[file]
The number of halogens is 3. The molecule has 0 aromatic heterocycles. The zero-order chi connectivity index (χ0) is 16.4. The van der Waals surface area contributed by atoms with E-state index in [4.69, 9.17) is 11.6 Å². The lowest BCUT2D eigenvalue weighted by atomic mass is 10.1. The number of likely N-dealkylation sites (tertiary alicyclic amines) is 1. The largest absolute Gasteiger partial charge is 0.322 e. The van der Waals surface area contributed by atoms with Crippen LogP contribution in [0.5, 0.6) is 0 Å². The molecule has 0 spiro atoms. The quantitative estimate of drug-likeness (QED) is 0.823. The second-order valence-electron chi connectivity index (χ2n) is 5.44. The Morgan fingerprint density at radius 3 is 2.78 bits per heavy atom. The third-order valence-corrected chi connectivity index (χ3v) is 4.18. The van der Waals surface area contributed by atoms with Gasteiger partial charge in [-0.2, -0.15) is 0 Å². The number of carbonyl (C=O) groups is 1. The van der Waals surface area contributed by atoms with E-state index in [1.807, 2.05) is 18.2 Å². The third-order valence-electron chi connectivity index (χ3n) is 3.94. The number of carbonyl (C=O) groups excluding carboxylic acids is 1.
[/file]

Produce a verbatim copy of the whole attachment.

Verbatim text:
The number of halogens is 3. The molecule has 0 aromatic heterocycles. The zero-order chi connectivity index (χ0) is 16.4. The van der Waals surface area contributed by atoms with E-state index in [4.69, 9.17) is 11.6 Å². The lowest BCUT2D eigenvalue weighted by atomic mass is 10.1. The number of likely N-dealkylation sites (tertiary alicyclic amines) is 1. The largest absolute Gasteiger partial charge is 0.322 e. The van der Waals surface area contributed by atoms with Crippen LogP contribution in [0.5, 0.6) is 0 Å². The molecule has 0 spiro atoms. The quantitative estimate of drug-likeness (QED) is 0.823. The second-order valence-electron chi connectivity index (χ2n) is 5.44. The Morgan fingerprint density at radius 3 is 2.78 bits per heavy atom. The third-order valence-corrected chi connectivity index (χ3v) is 4.18. The van der Waals surface area contributed by atoms with Gasteiger partial charge in [-0.2, -0.15) is 0 Å². The number of carbonyl (C=O) groups is 1. The van der Waals surface area contributed by atoms with E-state index in [1.807, 2.05) is 18.2 Å². The third-order valence-electron chi connectivity index (χ3n) is 3.94. The number of carbonyl (C=O) groups excluding carboxylic acids is 1.